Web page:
Four years ago, Chris Spelius came within a splash of winning a place on the US Olympic kayak team. The Deerfield, Ill., paddler, 28 years old at the time, was tied for the eighth and last place, but lost out in a run-off.
''I felt really bad, really devastated,'' Spelius recalls. ''It was about the most emotional moment of my life.
''So I just said right then, 'Next time 'round, I'm not going to be fighting for the last spot.' ''
Ironically, though, that's exactly what happened. But this time Spelius overcame a horrendous start in the four-day competiton and just managed to pull into eighth place on the final day.
It was another close call, but the Spelius style has never been to shoot straight to the top like a meteor. For one reason or another, the 6 ft. 4 in., 200-lb. athlete has always had his share of struggles. The secret of his success is that he never gives up.
''When I started this sport, I looked at it and said, 'I'm as strong and as fit as any of those guys. I'll get on that kayak, figure out what you have to do , and get in shape.' It seemed really simple to me,'' Spelius recalls.
''Never, ever was I prepared for the technical difficulty that's involved. I had no idea. And that technical aspect of it hasn't come particularly easy - not at all.''
Spelius, a swimmer at the University of Utah, began kayaking in 1975 on the Colorado River. Originally a white water paddler with a reputation for negotiating turbulent, swollen rivers, he came East with a friend in 1976 and successfully ran the treacherous Niagara Gorge. The next year he became a river guide in North Carolina and also started leading white water trips on Chile's fabled Bio-Bio River. He also developed a taste for white water racing as opposed to the flat water Olympic variety.
Spelius went to an Olympic training camp in Florida in 1978, however, ostensibly to improve his forward stroke by picking up some tips from flat water paddlers.
''In Olympic racing, how you paddle forward is the most important thing, and I thought it would really apply to white water racing, too,'' Spelius explains. He admits, however, that in the back of his mind, he probably was starting to dream the Olympic dream.
''We really hit it off,'' says Bill Bragg, US Olympic kayak coach. ''I liked his attitude and the way he was going about it.''
Although the possibility of getting on the team was remote, Spelius began working out on his own. And even though he eventually missed out, the training paid off two years later when he competed for the 1982 US team in the world kayak championship in Belgrade.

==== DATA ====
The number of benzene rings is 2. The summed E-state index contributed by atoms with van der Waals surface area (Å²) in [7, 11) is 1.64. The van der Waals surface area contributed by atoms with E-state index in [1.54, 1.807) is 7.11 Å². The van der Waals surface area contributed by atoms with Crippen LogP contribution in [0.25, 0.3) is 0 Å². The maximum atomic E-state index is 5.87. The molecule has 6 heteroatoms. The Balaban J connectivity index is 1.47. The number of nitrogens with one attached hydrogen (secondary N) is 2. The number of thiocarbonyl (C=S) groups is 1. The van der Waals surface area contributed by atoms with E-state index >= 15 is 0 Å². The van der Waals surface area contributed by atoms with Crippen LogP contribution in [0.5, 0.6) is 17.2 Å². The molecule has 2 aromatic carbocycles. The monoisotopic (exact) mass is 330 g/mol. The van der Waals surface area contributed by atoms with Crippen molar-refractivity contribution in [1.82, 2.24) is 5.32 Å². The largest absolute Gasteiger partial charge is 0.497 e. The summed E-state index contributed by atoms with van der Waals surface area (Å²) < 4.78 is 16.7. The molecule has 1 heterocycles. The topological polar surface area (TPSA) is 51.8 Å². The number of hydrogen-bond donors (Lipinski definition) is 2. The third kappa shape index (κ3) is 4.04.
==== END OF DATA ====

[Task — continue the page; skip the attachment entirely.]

Spelius was impressed with the performance of the New Zealanders, who he says are probably the best kayakers in the free world. So with the US kayaking situation in something of an upheaval at the time, Chris, with the approval of Bragg, spent six months training with the New Zealand team in that country.
''I never worked as hard as I did down there, never - seven days a week, two workouts a day, sometimes three workouts a day counting the weights, and no letup,'' he said. ''I came back to our (1983) trials and I was . . . slower than the year before - after all that work.
''I think I was over-trained and really tired. I thought I could make the team without peaking, so I hadn't done any speed work. See, this is a sprint sport still. I didn't realize by paddling long and hard and slow, you end up going slow even though you're more fit.''
Spelius was allowed to train with the world team anyway at the Lake Placid, N.Y., Olympic Training Center. He regained his confidence in July by winning three gold medals and a silver at the National Sports Festival in Colorado Springs. Then he placed third in the 500-, 1,000-, and 10,000-meter races at the nationals in August, and also did well in the Pan-American Games.
Convinced that he was finally responding to the work done months ago in New Zealand, Spelius went back last fall for five more months. This time, he worked smarter, not harder. As competition time neared, he cut back on training time and increased the intensity of his effort.
A popular recreational sport in this country, kayaking hasn't generated the amount of spectator excitement that it elicits in Europe, where crowds line the river banks even for local sprint races.
Introduced 60 years ago as a demonstration sport in the Paris Olympics, flat water kayaking became an official sport in 1936. White water kayaking has been held only once in the Olympics - at Munich in 1972.
The United States has won only three medals in all that time - one silver and two bronzes - but should have its best shot in years at L.A. thanks to the Soviet boycott. In the last three Olympics, the Russians and East Germans have won the lion's share of medals, so with those countries staying home, the chances for wide open, down-to-the wire competition in Los Angeles look pretty good. That would be fine with Chris Spelius, who is used to the pressure of those close finishes by now.